Spoiler (mouse over to view)
Asirpa, whom the MC met completely by chance, is actually the daughter of the guy who buried the treasure.
And that's in addition to all the one-in-a-million coincidences standard to this kind of stories:
MC about to be
Spoiler (mouse over to view)
executed by firing squad
? He hops into a convenient bear den that just happened to be behind him.
MC about to be
Spoiler (mouse over to view)
tortured to death
? He's rescued in the nick of time.
Spoiler (mouse over to view)
Wolf companion
is about to be shot? Deus ex machina at the last possible moment to the rescue.
MC about to be
Spoiler (mouse over to view)
backstabbed by a guy he saved
? The only possible person who can warn him in time does so at the last possible second.
And so on, and so forth.

And just to finalize the plot degradation, by midway point the moral grayness of the villains gets thrown out of the window and we get
Spoiler (mouse over to view)
two completely insane serial killers in a row.


This manga insults the reader's intelligence by having RNG as the only driver of the story, and this flaw completely overshadows all the positive points I've listed in the first sentence.

... Last updated on June 24th, 2016, 5:43am
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Educational adventure manga   
Rating: 10.0 / 10.0
by NazarethSTG
April 20th, 2016, 1:34pm
This is a strange manga. It starts as a treasure hunt story, it has well acted fighting action, goes pretty in-depth in Ainu culture (though I'm not sure how accurate the research is)... and then also talks a lot about cooking. At times it feels a bit as a Blade of the Immortal in a 19th century setting (skilled warrior teaming up with a young girl - one more able and resourceful than Rin, thankfully) mixed with Dungeon Meshi (survival elements, hunting and cooking animals rather than monsters, characters make strange expressions for comedic value).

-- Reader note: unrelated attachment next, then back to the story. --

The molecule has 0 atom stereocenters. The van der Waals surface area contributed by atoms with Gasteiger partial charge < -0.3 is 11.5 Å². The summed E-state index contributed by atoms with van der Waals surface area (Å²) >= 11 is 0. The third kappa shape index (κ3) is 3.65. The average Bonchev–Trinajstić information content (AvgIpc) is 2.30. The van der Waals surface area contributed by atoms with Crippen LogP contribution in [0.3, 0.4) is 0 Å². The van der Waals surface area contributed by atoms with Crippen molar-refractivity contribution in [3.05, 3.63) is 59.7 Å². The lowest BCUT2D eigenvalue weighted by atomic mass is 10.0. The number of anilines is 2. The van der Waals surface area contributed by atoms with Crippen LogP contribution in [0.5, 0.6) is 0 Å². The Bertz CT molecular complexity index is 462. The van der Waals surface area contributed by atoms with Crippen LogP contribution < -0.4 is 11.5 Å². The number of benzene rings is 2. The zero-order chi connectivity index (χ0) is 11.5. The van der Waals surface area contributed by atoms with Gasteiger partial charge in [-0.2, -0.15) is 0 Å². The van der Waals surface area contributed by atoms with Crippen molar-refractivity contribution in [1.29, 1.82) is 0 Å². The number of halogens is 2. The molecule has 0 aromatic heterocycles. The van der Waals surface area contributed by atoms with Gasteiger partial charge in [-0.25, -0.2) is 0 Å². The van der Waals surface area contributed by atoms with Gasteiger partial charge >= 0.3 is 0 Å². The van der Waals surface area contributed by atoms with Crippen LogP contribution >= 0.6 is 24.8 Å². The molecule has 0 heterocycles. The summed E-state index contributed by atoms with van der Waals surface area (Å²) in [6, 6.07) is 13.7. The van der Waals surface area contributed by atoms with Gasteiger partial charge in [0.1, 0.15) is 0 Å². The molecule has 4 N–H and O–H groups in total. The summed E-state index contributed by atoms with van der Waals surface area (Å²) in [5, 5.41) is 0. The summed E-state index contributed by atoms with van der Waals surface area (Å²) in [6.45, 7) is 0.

While it doesn't reach the levels of excellence of those two manga and sometimes feels as if the many elements it combines don't mesh as well as they could, it's an enjoyable title if you don't mind whole chapters dedicated to hunting and cooking in-between important story events.

UPDATE:

Well, hasn't the manga changed a bit. As the volumes go up the author focuses less and less on Ainu culture and eating strange foods and ramps the weirdness and action up to 11 instead. It's a rollercoaster of awesome bizarre events all the time with the strangest humor you can imagine. From a deranged soldier that whispers to his own mutilated ear to a gay taxidermist that wears the skins of his victims in the strangest of dresses, you can find anything here.

Once it got to this pacing it never slowed down and it's quite the ride. Probably the very best currently serialized manga at the moment.

... Last updated on June 10th, 2017, 7:26pm
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The Japanese Western   
Rating: 8.0 / 10.0
by Blackhand1
April 15th, 2016, 7:00pm
Golden Kamui is a pretty seemless attempt to recreate the American Western genre. At first, calling ti a western seems strange. The only settings westerns are common are the eponymous American west, and occasionally in fictional settings. But, the creator of GK successfully found a place in Japanese history where the genre fits beautifully.